Journal of the Marine Biological Association of the UK



Embryonic and larval development of the brown wrasse Labrus merula (Pisces: Labridae)


J.  Dulcic a1, V.  Kožul a2, M.  Kraljevic a1, B.  Skaramuca a2, B.  Glamuzina a2 and P.  Ré a3
a1 Institute of Oceanography and Fisheries-Split, POB 500, 21000 Split, Croatia
a2 Institute of Oceanography and Fisheries-Split, Biological Station Dubrovnik, POB 39, 20000 Dubrovnik, Croatia
a3 Faculdade de Ciências da Universidade de Lisboa, Laboratório Maritimo da Guia, Cascais, Portugal

Abstract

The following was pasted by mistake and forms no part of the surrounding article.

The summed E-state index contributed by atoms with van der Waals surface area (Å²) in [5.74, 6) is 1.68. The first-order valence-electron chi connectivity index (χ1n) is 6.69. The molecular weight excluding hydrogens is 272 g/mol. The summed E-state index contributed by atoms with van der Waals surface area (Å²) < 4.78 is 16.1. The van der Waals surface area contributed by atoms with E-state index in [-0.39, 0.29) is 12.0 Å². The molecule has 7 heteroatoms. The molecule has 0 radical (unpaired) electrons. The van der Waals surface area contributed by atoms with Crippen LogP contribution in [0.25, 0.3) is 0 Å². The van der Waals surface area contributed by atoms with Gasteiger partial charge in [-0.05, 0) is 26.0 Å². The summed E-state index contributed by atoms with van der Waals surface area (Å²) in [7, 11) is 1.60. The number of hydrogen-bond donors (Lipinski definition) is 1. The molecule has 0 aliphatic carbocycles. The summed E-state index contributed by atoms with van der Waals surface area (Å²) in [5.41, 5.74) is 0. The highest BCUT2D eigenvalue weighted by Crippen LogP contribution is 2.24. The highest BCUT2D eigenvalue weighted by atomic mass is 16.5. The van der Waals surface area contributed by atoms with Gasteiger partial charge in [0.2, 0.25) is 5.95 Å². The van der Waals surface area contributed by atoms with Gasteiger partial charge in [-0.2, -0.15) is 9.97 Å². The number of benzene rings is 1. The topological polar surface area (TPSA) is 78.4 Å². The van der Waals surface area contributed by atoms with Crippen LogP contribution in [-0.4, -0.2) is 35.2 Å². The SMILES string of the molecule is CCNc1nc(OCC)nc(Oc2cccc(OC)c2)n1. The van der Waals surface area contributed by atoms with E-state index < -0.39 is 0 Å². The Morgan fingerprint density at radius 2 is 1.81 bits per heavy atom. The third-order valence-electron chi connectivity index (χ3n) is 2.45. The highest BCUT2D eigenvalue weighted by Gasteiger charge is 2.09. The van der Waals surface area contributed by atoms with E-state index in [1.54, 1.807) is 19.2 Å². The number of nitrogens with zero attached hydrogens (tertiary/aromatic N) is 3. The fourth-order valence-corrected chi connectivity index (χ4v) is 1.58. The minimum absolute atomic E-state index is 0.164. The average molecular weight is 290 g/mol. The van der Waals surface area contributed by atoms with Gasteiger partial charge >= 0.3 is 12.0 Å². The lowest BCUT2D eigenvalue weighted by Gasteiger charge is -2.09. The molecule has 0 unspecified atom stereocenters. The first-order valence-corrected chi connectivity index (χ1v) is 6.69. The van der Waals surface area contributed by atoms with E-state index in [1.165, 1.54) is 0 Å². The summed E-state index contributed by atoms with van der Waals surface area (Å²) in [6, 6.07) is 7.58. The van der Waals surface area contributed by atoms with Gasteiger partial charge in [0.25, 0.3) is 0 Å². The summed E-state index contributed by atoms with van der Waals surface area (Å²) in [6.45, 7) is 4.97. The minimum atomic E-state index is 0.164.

In March 1997 one male and one female brown wrasse Labrus merula spawned spontaneously in aquaria conditions. Eggs were incubated at ambient temperature, salinity, oxygen and pH. The development of the eggs, yolk-sac larvae and larvae is described and illustrated with particular emphasis on features of practical value for identification of specimens from plankton. The ripe egg of brown wrasse is a typical labrid egg with a mean diameter of 0.93±0.05 mm. The incubation period was 106 h 45 min at a mean temperature of 14.3°C. Newly hatched yolk-sac larvae were 3.8±0.02 mm, while the yolk-sac was resorbed when larvae reached 4.68±0.15 mm in total length. Some characteristics which may be useful for identification are described and compared with some other labrid yolk-sac larvae and larvae. The length of newly hatched yolk-sac larvae of brown wrasse was significantly larger (t-test, P<0.05) than those of the other labrid species, but it is similar to that of Labrus bergylta. During the first 16 d (after resorption of yolk-sac) brown wrasse larvae does not possess a double crescent of melanophores on top of the head, but has a few melanophores on the anal fin which is very similar to the pigmentation of Symphodus (Crenilabrus) melops larvae, although there is a difference in length between them. Larvae older than 16 d have a double crescent of melanophores on the top of the head with melanophores on the anal fin-fold identical to L. bergylta larvae, but the difference in larvae length also exists.